Over the past year or two, I’ve struggled with my voice and what I’m going to do about it. Mostly, my frustrations have been about sounding like a twelve-year-old. Around New Year’s, though, I decided for certain that I’m going on T. And while I absolutely believe that that’s the right decision for me, it’s also opened up a whole new set of worries about what will happen with my singing voice.
I’ll be honest: I’m scared. I’m scared that I won’t be able to sing the songs I love anymore, that the notes will be out of my range. What if I can’t sing “Defying Gravity” anymore? I adore that song. Above all, though, I’m scared that I won’t be able to sing at all anymore. I’m scared that I’m going to lose something I love dearly.
It’s not that I’ve got an amazing voice. I have no illusions about my voice; I know it’s fairly average. Decent — enough for chorus in high school musicals, enough to make my a cappella group in college when it was just starting — but average. It’s more that I can sing now. I’m not great, and I’m definitely lacking in confidence, but I can sing. Driving down the freeway, I can belt out the words to my favorite songs. I can sing karaoke or Disney with my friends.
I love to sing. I love to sing so much. I don’t like solos; I don’t like performing. But the sheer act of singing — and having my voice come out strong and clear — fills me with joy. I have this fear of opening my mouth to sing, and my voice failing me. I’m scared that I’ll regret the changes to my singing voice, and I don’t want to have any regrets about this.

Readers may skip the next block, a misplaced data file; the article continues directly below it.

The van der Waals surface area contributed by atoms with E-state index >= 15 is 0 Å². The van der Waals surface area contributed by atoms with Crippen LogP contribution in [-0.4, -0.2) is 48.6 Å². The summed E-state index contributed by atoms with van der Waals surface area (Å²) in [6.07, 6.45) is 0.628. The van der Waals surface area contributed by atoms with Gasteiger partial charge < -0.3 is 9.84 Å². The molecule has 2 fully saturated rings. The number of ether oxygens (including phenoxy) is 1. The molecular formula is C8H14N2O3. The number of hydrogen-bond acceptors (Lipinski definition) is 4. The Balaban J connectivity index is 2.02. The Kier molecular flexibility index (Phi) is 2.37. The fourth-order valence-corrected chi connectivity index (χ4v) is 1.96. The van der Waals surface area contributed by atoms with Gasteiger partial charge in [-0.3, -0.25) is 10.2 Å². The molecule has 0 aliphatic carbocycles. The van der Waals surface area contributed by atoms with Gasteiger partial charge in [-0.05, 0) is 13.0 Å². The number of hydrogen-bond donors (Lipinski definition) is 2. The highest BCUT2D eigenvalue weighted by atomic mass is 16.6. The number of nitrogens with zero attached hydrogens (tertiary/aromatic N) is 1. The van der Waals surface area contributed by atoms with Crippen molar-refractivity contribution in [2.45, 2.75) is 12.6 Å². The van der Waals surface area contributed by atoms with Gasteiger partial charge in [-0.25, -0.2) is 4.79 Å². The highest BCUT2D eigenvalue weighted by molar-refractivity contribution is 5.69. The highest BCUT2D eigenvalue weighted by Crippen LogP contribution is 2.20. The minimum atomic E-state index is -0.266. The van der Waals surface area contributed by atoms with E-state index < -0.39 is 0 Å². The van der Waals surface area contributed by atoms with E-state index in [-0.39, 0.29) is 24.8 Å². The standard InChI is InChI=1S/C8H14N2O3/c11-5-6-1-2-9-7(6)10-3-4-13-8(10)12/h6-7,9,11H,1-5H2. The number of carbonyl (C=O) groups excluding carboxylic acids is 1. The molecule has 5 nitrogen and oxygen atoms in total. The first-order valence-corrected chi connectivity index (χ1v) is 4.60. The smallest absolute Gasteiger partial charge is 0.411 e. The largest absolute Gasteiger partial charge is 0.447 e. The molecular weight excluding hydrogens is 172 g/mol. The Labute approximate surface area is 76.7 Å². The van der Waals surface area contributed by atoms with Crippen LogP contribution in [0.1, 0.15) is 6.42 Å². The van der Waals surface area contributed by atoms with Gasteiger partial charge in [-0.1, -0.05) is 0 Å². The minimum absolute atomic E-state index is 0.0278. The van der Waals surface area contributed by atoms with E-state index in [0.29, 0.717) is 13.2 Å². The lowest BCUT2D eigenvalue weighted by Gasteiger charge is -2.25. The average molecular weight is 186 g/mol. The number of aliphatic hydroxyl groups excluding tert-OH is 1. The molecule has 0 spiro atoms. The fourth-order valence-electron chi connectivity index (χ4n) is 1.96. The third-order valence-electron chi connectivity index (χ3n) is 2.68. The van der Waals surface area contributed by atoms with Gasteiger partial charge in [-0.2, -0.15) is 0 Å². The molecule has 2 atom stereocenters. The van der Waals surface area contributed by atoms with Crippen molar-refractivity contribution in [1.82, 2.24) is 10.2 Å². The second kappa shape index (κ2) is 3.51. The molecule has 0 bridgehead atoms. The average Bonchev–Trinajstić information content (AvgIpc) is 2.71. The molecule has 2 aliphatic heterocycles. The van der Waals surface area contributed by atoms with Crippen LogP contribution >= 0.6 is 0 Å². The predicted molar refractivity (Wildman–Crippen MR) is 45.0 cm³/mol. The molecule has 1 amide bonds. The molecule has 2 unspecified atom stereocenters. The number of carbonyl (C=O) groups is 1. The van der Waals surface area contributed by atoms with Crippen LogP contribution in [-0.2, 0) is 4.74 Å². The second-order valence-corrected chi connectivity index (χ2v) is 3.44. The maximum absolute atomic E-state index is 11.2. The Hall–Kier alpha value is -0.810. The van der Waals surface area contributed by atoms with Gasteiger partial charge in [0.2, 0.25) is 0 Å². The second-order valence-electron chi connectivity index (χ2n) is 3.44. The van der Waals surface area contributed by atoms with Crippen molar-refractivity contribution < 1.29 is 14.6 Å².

At the same time, part of me feels as though I have nothing to lose and everything to gain. I don’t like the fact that my voice sounds as it does, especially not when I can hear my voice by itself. I nearly had a panic attack recording my senior solo with my a cappella group, the ‘Bellas, because my voice sounded so high and fragile and girl-like. We actually had to stop recording so that I could pull myself together and try not to burst into tears.
The other day, I was watching a video recording of my senior solo (Dar Williams’ “The Christians and the Pagans,” one of my favorite Dar songs) from our final concert. It was an incredibly dysphoric experience. I listened to the May Day version, and the dysphoria was even worse than with our final concert version (probably because — due to the wind and how the microphones were set up — I was louder, and the background vocals were softer, so it was just even more obvious).
It sounded pretty at times, but it didn’t sound like anything I wanted to associate with myself. The same goes for my speaking voice — I can’t listen to myself on any kind of recorder because of how badly I cringe to hear that small, high-pitched voice they say belongs to me. Even just in conversation, my voice can make me wince — especially if I’m nervous or speaking to someone new, I sound like a child.
I’m hoping that the whole singing thing won’t be too much of an issue. I tell myself that I can always do what I do now when it’s too high — take it down an octave (or sing some form of harmony). As it is, unless I’m warmed up and making a serious attempt, I can’t hit that last high “me” in “Defying Gravity.”
I just keep telling myself that it will be okay. No, it will be better than okay. I’m going to have a voice I won’t need to be ashamed of. I’m going to stop sounding like a little girl-child. I’m going to make this voice work for me, regardless how I sound. It’s going to be more than okay: it’s going to be fantastic.